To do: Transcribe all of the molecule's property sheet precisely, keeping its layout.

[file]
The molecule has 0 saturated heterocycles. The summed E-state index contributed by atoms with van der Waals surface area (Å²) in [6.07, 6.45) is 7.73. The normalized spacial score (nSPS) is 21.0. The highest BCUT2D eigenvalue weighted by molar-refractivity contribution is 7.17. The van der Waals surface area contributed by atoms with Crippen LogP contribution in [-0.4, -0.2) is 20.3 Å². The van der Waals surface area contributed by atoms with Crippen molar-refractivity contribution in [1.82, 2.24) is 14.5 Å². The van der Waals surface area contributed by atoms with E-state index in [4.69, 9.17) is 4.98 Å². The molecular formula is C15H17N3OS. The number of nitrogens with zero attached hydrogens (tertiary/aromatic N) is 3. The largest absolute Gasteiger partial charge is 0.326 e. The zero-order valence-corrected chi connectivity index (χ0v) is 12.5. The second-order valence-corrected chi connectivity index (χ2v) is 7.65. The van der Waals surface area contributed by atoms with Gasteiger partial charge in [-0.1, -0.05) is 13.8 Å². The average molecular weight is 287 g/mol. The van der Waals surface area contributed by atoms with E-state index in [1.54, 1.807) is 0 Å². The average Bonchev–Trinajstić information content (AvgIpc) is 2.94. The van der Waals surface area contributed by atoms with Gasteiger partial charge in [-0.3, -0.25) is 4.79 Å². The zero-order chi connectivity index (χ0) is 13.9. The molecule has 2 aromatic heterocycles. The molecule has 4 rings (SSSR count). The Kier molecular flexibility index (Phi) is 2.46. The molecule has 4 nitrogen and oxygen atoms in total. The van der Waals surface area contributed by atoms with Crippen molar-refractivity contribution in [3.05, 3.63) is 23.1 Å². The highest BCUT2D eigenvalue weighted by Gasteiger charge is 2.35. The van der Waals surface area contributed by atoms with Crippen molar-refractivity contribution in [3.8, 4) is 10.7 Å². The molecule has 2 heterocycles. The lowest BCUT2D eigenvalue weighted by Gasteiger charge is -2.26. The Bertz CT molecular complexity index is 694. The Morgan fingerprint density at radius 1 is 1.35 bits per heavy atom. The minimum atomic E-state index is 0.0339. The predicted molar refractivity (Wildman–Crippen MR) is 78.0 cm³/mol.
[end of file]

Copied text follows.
The molecule has 0 saturated heterocycles. The summed E-state index contributed by atoms with van der Waals surface area (Å²) in [6.07, 6.45) is 7.73. The normalized spacial score (nSPS) is 21.0. The highest BCUT2D eigenvalue weighted by molar-refractivity contribution is 7.17. The van der Waals surface area contributed by atoms with Crippen LogP contribution in [-0.4, -0.2) is 20.3 Å². The van der Waals surface area contributed by atoms with Crippen molar-refractivity contribution in [1.82, 2.24) is 14.5 Å². The van der Waals surface area contributed by atoms with E-state index in [4.69, 9.17) is 4.98 Å². The molecular formula is C15H17N3OS. The number of nitrogens with zero attached hydrogens (tertiary/aromatic N) is 3. The largest absolute Gasteiger partial charge is 0.326 e. The zero-order valence-corrected chi connectivity index (χ0v) is 12.5. The second-order valence-corrected chi connectivity index (χ2v) is 7.65. The van der Waals surface area contributed by atoms with Gasteiger partial charge in [-0.1, -0.05) is 13.8 Å². The average molecular weight is 287 g/mol. The van der Waals surface area contributed by atoms with E-state index in [1.54, 1.807) is 0 Å². The average Bonchev–Trinajstić information content (AvgIpc) is 2.94. The van der Waals surface area contributed by atoms with Gasteiger partial charge in [-0.3, -0.25) is 4.79 Å². The zero-order chi connectivity index (χ0) is 13.9. The molecule has 2 aromatic heterocycles. The molecule has 4 rings (SSSR count). The Kier molecular flexibility index (Phi) is 2.46. The molecule has 4 nitrogen and oxygen atoms in total. The van der Waals surface area contributed by atoms with Crippen molar-refractivity contribution in [3.05, 3.63) is 23.1 Å². The highest BCUT2D eigenvalue weighted by Gasteiger charge is 2.35. The van der Waals surface area contributed by atoms with Crippen molar-refractivity contribution in [3.8, 4) is 10.7 Å². The molecule has 2 heterocycles. The lowest BCUT2D eigenvalue weighted by Gasteiger charge is -2.26. The Bertz CT molecular complexity index is 694. The Morgan fingerprint density at radius 1 is 1.35 bits per heavy atom. The minimum atomic E-state index is 0.0339. The predicted molar refractivity (Wildman–Crippen MR) is 78.0 cm³/mol.